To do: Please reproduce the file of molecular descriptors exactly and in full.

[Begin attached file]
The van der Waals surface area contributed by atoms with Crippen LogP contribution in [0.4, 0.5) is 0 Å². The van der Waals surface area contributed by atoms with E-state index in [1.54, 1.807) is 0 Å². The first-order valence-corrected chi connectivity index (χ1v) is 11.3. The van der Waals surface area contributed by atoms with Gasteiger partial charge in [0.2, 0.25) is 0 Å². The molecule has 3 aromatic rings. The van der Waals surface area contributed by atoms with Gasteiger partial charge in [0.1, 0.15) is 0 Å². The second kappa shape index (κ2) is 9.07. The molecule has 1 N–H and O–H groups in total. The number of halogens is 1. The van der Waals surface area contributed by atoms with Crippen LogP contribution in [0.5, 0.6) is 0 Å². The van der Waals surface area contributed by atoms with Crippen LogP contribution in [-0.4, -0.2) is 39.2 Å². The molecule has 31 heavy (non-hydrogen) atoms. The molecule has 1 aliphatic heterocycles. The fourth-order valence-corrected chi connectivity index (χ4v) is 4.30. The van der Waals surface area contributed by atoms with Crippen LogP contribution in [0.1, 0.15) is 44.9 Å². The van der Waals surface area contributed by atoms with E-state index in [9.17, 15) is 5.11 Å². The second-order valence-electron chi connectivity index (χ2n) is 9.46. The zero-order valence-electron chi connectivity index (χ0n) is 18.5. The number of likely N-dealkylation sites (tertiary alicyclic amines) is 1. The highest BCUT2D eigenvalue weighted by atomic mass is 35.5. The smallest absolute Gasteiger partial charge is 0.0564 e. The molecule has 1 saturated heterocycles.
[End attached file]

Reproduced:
The van der Waals surface area contributed by atoms with Crippen LogP contribution in [0.4, 0.5) is 0 Å². The van der Waals surface area contributed by atoms with E-state index in [1.54, 1.807) is 0 Å². The first-order valence-corrected chi connectivity index (χ1v) is 11.3. The van der Waals surface area contributed by atoms with Gasteiger partial charge in [0.2, 0.25) is 0 Å². The molecule has 3 aromatic rings. The van der Waals surface area contributed by atoms with Gasteiger partial charge in [0.1, 0.15) is 0 Å². The second kappa shape index (κ2) is 9.07. The molecule has 1 N–H and O–H groups in total. The number of halogens is 1. The van der Waals surface area contributed by atoms with Crippen LogP contribution in [0.5, 0.6) is 0 Å². The van der Waals surface area contributed by atoms with Crippen LogP contribution in [-0.4, -0.2) is 39.2 Å². The molecule has 31 heavy (non-hydrogen) atoms. The molecule has 1 aliphatic heterocycles. The fourth-order valence-corrected chi connectivity index (χ4v) is 4.30. The van der Waals surface area contributed by atoms with Crippen LogP contribution in [0.1, 0.15) is 44.9 Å². The van der Waals surface area contributed by atoms with E-state index in [9.17, 15) is 5.11 Å². The second-order valence-electron chi connectivity index (χ2n) is 9.46. The zero-order valence-electron chi connectivity index (χ0n) is 18.5. The number of likely N-dealkylation sites (tertiary alicyclic amines) is 1. The highest BCUT2D eigenvalue weighted by atomic mass is 35.5. The smallest absolute Gasteiger partial charge is 0.0564 e. The molecule has 1 saturated heterocycles.